By Emma Goldberg, DPT, MPH Candidate, Emory University, Division of Physical Therapy
The First International Congress of the World Confederation of Physical Therapy. London, 1953. Wellcome Library.
“Merely defining the group in the present pales against the possibility of forming an identity based on a rich past.”
– Peter Sterns1
The World Confederation for Physical Therapy (WCPT) 2017 Congress in Cape Town, South Africa provides an invaluable opportunity to reflect upon the history of physical therapists as movement experts and healthcare providers. A historical review of the roots of physical therapy (PT) can contextualize current rehabilitation practices and provide greater understanding of the evolution of therapist’s professional identity and role in medicine. This brief overview of physical therapist’s roots as rehabilitation specialists will also illustrate how the work of PT’s forefathers and mothers, such as those who attended the first WCPT Congress, held in London in 1953, has enabled rehabilitation medicine and physical therapy in particular to develop into the robust profession we know today.
Though physical therapy is traditionally thought to have developed from the demands of the worldwide polio epidemic and the large numbers of injured soldiers returning from the wars of the 20th century,2,3,4 more recent research has been able to trace the roots of “mechanical medicine” as a systematic application to patient care back to 19th Europe.5, 6 The “Medical Gymnasts” in Sweden’s Royal Central Institute of Gymnastics (RCIG) provided an important model of patient care that demonstrated the value of manual manipulation, movement analysis, and comprehensive therapist training for specific patient conditions.5, 6 This often overlooked narrative of rehabilitation medicine offers a glimpse at the origins of physical therapy practice and highlights the shared struggles and common goals of health care providers that have persisted over the centuries. By the time that the WCPT formed in 1951, national organizations of Physical Therapists existed in countries around the world. Video footage from the first WCPT congress shows that the profession already emphasized what we now call evidence -based practice and promoted collaborative professional development.7 Examining the rich past of physical therapy provides a foundation to claim a shared identity as rehabilitation specialists and contribute to the growth of PT as a valued health profession in countries around the world.
The modern use of physical manipulation, massage, and exercise as treatment for musculoskeletal conditions is commonly attributed to Dr. James Cyriax, often cited as the father of orthopedic medicine, who recognized of the need to test and categorize functional movements in 1929. 5, 6 However, the use of physical manipulation has been seen over the centuries in distinct cultures around the world. Early manipulation and what we might consider manual therapy can be traced to the “the Balinese of Indonesia, the Lomi-Lomi of Hawaii, in areas of Japan, China and India, by the shamans of Central Asia, by sabodors in Mexico,” as well as by bone setters of Nepal, Russia, and Norway.4 Homer documented massage and tissue mobilization as early as 1000 BCE.5 Hippocrates, commonly referred to as the “father of medicine” documented the use of spinal manipulation as a treatment for scoliosis as early as 460 BCE.4 Avicenna, the prolific Persian philosopher, scientist, and doctor from the Islamic Golden Age (8th-13th centuries)8 recorded using Hippocrates’ spinal manipulation techniques in his medical book “The Book of Healing.”4 However, it wasn’t until the 19th century in Sweden, that a systematic and documented application of manipulation to specific musculoskeletal conditions that so deeply informed the orthopedic medicine approach to clinical care, became evident.5, 6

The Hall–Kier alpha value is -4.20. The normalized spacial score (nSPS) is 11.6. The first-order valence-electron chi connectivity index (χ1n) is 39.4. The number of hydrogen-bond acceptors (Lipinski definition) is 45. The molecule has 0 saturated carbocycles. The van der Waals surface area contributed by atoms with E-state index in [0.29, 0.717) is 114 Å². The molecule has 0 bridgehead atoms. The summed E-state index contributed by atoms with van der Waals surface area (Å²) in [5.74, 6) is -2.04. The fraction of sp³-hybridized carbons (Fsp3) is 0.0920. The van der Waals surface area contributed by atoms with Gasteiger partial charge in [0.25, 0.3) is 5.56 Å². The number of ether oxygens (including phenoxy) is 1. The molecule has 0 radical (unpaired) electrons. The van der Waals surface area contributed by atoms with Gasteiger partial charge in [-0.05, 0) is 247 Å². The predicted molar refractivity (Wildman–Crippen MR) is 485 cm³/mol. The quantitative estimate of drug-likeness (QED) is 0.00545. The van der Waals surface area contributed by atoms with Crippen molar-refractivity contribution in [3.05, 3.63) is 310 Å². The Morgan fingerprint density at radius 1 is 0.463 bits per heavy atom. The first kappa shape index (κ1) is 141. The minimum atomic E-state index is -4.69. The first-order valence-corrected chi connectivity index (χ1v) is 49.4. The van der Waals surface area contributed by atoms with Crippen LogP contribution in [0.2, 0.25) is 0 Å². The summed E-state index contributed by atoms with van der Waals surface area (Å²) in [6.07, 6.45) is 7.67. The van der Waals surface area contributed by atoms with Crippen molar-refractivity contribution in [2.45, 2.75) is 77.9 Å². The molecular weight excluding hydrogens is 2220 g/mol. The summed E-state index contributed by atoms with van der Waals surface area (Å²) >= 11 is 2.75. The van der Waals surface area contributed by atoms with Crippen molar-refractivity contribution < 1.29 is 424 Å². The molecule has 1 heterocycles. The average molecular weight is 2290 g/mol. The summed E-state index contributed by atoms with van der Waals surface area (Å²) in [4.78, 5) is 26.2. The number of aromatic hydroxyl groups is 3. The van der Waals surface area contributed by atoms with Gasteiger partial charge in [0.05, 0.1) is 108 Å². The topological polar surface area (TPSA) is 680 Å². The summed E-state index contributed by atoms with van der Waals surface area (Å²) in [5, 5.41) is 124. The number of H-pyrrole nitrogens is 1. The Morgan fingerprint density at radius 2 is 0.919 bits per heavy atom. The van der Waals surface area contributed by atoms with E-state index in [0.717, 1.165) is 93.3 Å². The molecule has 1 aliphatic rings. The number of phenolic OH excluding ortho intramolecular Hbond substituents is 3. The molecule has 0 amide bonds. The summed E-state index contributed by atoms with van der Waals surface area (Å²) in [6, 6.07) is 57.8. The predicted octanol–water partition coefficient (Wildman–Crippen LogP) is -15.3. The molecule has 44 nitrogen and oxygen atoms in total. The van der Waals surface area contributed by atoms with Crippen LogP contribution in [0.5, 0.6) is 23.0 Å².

The Royal Central Institute of Gymnastics (RCIG), founded in Sweden in 1813 by P.H. Ling, instituted a scientifically-based educational approach to physical medicine that utilized active movement and passive manipulations to treat musculoskeletal conditions.5, 6 The RCIG was a patriarchal organization that drew on German military training techniques9 and Chinese manual practices to derive specific applications for health promotion.5, 8, 9 These medical gymnasts have been cited by scholars as the beginning of the modern profession of physical therapy.5,9,10 The RCIG was successful, in part, due to formal government support and a comprehensive pedagogical model that emphasized the structural impact of body movements and positioning on certain health conditions.5, 6 The RCIG was so influential that by 1864 physicians “could not open a [physical therapy]-clinic without an exam from the RCIG.”5 This early image of the male physical therapist training and working closely with physicians provides a distinctly different perspective from the later understanding of physical therapy as an predominantly female profession that served as an adjunct to traditional medicine. The RCIG established a scientific basis for their educational and clinical methods by tracking patient outcomes related to standardized treatments,5 a process that continues to be essential to PT practice today.
Graduates of the RCIG were licensed by Sweden’s National Board of Health and emigrated to countries all around Europe where they spread their teachings and practices.5, 11 Many influential physicians also graduated from RCIG including Jonas Henrik Kellgren and Edgar Cyriax Snr., James Cyriax’s grandfather and father, respectively. By the time that James Cyriax came to prominence in London in the early 20th century, the collaborative relationship that had existed between therapists and physicians had eroded, in part due to his writings and professional posturing.5, 6 Scholars have suggested that the influence of physical therapists and their role in medicine was overlooked by physicians who claimed propriety over manual manipulation to further their own professionalization and to settle conflicts of scope of practice.6 The techniques that had been promoted by therapists at the RCIG were incorporated into orthopedic medicine6 and this portion of the history of PT was obscured until recent scholars reasserted the link between the RCIG and modern evidence-based physical therapy practices.4, 5, 6